UPDATE: Unconfirmed reports from Nationals Park suggest that the policy change was mandated by Major League Baseball representatives who visited the park this week. Only a handful of teams had such a policy.

For what it’s worth, it’s apparent that the new policy means that ushers at section entrances can no longer pay any attention to the game. With a continuous  stream of fans, those ushers must keep their backs to the field full time now.

Top Photo: Washington Post

Nationals new racing president: William Howard Taft

William Howard Taft is the Washington Nationals’ new racing president, joining George Washington, Thomas Jefferson, Abraham Lincoln, and Teddy Roosevelt in the team’s fourth-inning presidents race.

Nationals Racing President William Howard TaftThe peerless Dan Steinberg broke the story for The Washington Post late Friday, in advance of the team’s official announcement planned for today at NatsFest, the Nationals’ mid-winter fan festival at the DC Convention Center. “Bill,” as the Nats will call him, will make his official appearance at 2:15pm.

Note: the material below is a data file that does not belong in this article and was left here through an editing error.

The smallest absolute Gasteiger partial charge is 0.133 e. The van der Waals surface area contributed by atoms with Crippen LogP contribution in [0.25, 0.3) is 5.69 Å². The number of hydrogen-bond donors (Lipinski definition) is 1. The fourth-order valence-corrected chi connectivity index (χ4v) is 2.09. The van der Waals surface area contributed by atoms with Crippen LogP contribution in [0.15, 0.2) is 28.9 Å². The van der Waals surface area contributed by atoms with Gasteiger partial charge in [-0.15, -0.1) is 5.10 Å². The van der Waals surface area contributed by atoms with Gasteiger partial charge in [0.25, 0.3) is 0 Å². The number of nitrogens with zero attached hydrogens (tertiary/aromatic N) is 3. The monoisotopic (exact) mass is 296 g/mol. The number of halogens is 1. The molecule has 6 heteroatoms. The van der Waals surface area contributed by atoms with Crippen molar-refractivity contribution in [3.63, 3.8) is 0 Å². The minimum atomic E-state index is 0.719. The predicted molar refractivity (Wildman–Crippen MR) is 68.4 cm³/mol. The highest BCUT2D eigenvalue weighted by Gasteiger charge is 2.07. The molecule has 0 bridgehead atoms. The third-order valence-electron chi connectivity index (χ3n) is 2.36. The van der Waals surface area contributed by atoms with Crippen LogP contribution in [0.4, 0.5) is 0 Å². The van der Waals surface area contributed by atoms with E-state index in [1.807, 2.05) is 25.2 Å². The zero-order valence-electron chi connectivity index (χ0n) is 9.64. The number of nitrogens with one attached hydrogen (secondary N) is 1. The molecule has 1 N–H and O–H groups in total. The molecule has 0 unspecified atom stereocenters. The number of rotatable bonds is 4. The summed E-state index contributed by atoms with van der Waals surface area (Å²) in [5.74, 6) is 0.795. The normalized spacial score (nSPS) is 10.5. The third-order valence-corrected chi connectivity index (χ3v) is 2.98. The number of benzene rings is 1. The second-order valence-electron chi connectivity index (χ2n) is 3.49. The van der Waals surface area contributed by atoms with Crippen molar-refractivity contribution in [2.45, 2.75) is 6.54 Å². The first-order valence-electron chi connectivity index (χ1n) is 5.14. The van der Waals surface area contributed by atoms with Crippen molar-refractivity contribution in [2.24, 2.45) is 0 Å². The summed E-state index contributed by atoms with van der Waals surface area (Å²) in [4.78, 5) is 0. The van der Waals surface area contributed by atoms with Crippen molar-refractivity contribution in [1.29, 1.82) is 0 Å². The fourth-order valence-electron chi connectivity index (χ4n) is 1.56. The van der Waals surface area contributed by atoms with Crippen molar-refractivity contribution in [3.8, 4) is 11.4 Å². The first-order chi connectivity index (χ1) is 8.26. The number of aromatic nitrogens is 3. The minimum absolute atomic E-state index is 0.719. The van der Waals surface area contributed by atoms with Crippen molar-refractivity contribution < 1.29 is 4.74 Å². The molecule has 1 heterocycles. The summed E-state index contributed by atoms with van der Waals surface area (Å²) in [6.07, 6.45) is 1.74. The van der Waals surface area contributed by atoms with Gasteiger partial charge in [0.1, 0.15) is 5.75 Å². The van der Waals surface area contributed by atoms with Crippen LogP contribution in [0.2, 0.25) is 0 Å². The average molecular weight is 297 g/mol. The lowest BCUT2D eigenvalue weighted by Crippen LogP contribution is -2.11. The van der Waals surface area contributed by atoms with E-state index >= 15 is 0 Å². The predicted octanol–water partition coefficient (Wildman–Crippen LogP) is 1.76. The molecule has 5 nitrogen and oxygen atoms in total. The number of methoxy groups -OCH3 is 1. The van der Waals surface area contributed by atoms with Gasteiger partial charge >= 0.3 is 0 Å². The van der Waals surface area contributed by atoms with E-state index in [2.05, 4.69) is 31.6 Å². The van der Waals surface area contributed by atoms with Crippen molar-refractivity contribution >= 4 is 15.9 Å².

Taft, who also served as Chief Justice of the Supreme Court, has been nicknamed “Big Chief” by the Nats brass. A Twitter account appeared Friday evening at @NatsBigChief27, signaling the prominent role the team plans for him in social media. He is just the second racing president to have his own Twitter account.

Taft had been pegged as a 35-to-1 longshot on this page just this morning, but apparently Teddy Roosevelt himself made the decision to go with the notoriously obese Republican who succeeded him as president.

“Teddy has handpicked the next president for the Presidents’ Race,” Nationals COO Andy Feffer told Steinberg. “There was a great amount of banter and discussion back and forth, but Teddy won out with his recommendation.”

If Big Bill is to in fact displace Teddy as a fan favorite, it would not be the first time that Roosevelt hand-picked his successor. At the beginning of his second term, Roosevelt tapped the former judge to be his Secretary of War, then four years later campaigned aggressively for Taft and helped hand him the White House.